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There’s a change of guard coming at Western Isles police, as Inspector Jane Nicolson hangs up her hat after 30 years’ service to Police Scotland.

Inspector Nicolson officially retires on 7 June but will take leave and walk away from the police station for the last time this week.

Jane was born and brought up in Stornoway and Point and has spent a significant portion of her career in Stornoway.

After leaving school – and a short stint working at SportsWorld on Francis Street – she joined what was then Northern Constabulary on 8 June 1991, making her family very proud, especially her mother Cathie Ann and her late father Colin, a well-respected Sheshader fisherman.

After her training she completed her probation in Inverness and at the police college at Tulliallan Castle, then took her first postings, initially at Inverness and then at Wick police station in Caithness. Here she learnt a lot about community policing and her skills as an investigator shone.

She was introduced early to some of the realities of policing – with only five weeks’ service under her belt, she found herself alone in a police car with a man wielding a large knife. In later years in the islands she worked with some local policing legends, who told stories of crime-fighting designed to make her hair stand on end. 

Her commanding officer, chief inspector Ian Graham, said: “You have to remember policing is challenging and officers deal with traumatic situations regularly. You need a sense of humour to manage and to continue turning up for work day after day.”

Jane transferred to the Police Scotland Drugs Squad in 1996, where for six years she worked in a small, close-knit team dealing with serious crime. During this period, she worked all over Scotland and gained praise for her strong work ethic and commitment.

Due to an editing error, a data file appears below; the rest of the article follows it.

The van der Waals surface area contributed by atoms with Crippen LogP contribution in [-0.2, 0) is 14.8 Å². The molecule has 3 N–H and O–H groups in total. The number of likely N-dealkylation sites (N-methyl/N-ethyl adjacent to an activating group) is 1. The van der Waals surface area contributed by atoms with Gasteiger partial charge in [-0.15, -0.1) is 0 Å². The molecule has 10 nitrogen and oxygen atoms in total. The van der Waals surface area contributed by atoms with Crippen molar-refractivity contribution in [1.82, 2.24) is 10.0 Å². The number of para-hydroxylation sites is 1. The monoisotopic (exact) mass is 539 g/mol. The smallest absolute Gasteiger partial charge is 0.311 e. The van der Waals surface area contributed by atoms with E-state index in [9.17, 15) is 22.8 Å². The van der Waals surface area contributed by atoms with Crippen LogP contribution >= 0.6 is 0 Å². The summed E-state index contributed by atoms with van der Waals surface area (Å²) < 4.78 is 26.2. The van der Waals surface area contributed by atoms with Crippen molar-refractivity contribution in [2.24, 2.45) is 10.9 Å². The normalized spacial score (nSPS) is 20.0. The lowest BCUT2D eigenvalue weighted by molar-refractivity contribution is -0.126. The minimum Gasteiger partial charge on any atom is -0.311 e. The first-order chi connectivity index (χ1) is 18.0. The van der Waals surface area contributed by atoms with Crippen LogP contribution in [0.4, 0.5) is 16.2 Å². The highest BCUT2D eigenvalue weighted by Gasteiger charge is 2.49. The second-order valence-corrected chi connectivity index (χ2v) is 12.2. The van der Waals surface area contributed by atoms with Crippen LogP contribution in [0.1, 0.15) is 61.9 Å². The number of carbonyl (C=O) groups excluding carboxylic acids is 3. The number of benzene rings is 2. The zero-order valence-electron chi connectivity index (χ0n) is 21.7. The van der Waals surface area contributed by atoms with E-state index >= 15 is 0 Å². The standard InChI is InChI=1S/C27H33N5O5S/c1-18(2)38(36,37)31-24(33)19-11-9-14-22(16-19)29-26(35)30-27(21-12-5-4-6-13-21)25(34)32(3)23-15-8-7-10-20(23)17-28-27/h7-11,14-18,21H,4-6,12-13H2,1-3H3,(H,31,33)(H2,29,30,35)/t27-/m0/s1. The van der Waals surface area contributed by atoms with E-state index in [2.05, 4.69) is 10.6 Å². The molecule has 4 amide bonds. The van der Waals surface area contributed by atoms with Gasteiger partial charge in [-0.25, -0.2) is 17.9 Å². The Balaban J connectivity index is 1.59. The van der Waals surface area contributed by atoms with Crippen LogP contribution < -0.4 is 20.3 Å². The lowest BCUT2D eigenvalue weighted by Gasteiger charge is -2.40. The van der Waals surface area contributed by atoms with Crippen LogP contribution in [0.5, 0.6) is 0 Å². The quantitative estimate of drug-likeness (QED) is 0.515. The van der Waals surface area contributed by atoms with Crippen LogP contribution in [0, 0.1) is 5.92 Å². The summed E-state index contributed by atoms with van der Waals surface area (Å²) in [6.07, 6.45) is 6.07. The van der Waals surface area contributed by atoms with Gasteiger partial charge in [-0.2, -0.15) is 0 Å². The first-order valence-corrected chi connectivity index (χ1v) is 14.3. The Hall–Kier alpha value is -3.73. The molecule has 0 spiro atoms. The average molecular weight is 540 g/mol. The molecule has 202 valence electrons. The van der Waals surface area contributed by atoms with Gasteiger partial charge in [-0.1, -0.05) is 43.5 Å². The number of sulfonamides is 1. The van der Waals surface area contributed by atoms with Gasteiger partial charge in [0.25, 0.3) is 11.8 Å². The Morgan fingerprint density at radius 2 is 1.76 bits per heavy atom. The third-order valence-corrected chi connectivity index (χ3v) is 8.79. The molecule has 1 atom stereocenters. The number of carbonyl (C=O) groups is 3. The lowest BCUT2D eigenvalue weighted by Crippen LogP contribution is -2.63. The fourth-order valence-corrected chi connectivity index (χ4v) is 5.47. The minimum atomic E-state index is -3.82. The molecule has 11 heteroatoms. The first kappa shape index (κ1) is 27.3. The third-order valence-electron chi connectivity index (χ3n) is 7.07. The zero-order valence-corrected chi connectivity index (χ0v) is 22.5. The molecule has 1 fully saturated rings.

Turning back towards the islands in 2002, she worked first with Portree CID before returning to her native Isle of Lewis as a detective constable in 2005. Promotion to shift sergeant meant she put uniform on once again in 2008.

Her years of experience and background in Lewis served her well as a uniformed officer and other officers who worked for her speak of her as an excellent supervisor, very protective of her team and always pushing them to achieve more than they thought they could.

Promotion to local area inspector came in 2017, when she received one of the highest scores at the assessment centre ever seen in Scotland.

As a sergeant and as an inspector Jane has worked throughout the islands for more than 15 years, speaking fondly of her service in Barra, the Uists and Benbecula.

Her commitment as a community officer was exemplified by work with her team in Barra after the Manchester arena bombing in 2017, when they supported families and the wider island community through a time of tragedy. The work was later recognised by a Police Scotland community policing team award.

More recently Jane has chaired the violence against women group in the islands and enjoyed lighter policing time, while still on duty, leading the police team at festivals including HebCelt and EDF.

A physically active person, Jane participated in and helped to organise the annual Butt to Barra emergency services cycle. She has a love for golf and has been island ladies champion.